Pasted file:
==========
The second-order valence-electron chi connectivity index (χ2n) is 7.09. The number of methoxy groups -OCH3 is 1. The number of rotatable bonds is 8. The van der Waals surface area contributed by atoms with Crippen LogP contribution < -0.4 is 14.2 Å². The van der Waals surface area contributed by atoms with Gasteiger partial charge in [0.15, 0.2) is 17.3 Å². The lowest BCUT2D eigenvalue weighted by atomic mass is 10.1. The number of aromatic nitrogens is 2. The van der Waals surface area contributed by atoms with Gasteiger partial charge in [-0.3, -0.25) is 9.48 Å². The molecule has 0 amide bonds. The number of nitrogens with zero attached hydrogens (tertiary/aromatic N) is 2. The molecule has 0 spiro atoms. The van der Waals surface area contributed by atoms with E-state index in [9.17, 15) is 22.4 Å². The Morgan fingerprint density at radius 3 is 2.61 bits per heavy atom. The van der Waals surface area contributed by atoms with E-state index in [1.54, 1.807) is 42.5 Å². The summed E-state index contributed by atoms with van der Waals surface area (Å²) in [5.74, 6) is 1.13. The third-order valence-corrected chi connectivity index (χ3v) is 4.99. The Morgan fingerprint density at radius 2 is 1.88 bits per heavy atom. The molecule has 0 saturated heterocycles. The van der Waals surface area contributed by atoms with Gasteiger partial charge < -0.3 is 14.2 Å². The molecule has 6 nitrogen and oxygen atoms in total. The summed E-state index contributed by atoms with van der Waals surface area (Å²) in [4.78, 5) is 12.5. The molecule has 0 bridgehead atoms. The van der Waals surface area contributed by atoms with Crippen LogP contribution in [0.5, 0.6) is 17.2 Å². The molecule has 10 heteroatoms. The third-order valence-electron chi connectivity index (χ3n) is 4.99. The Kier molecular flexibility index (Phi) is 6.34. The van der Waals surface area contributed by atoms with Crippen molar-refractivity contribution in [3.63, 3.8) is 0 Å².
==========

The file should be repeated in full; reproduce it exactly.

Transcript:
The second-order valence-electron chi connectivity index (χ2n) is 7.09. The number of methoxy groups -OCH3 is 1. The number of rotatable bonds is 8. The van der Waals surface area contributed by atoms with Crippen LogP contribution < -0.4 is 14.2 Å². The van der Waals surface area contributed by atoms with Gasteiger partial charge in [0.15, 0.2) is 17.3 Å². The lowest BCUT2D eigenvalue weighted by atomic mass is 10.1. The number of aromatic nitrogens is 2. The van der Waals surface area contributed by atoms with Gasteiger partial charge in [-0.3, -0.25) is 9.48 Å². The molecule has 0 amide bonds. The number of nitrogens with zero attached hydrogens (tertiary/aromatic N) is 2. The molecule has 0 spiro atoms. The van der Waals surface area contributed by atoms with E-state index in [9.17, 15) is 22.4 Å². The Morgan fingerprint density at radius 3 is 2.61 bits per heavy atom. The van der Waals surface area contributed by atoms with E-state index in [1.54, 1.807) is 42.5 Å². The summed E-state index contributed by atoms with van der Waals surface area (Å²) in [5.74, 6) is 1.13. The third-order valence-corrected chi connectivity index (χ3v) is 4.99. The Morgan fingerprint density at radius 2 is 1.88 bits per heavy atom. The molecule has 0 saturated heterocycles. The van der Waals surface area contributed by atoms with Gasteiger partial charge < -0.3 is 14.2 Å². The molecule has 6 nitrogen and oxygen atoms in total. The summed E-state index contributed by atoms with van der Waals surface area (Å²) in [4.78, 5) is 12.5. The molecule has 0 bridgehead atoms. The van der Waals surface area contributed by atoms with Crippen LogP contribution in [0.5, 0.6) is 17.2 Å². The molecule has 10 heteroatoms. The third-order valence-electron chi connectivity index (χ3n) is 4.99. The Kier molecular flexibility index (Phi) is 6.34. The van der Waals surface area contributed by atoms with Crippen molar-refractivity contribution in [3.63, 3.8) is 0 Å².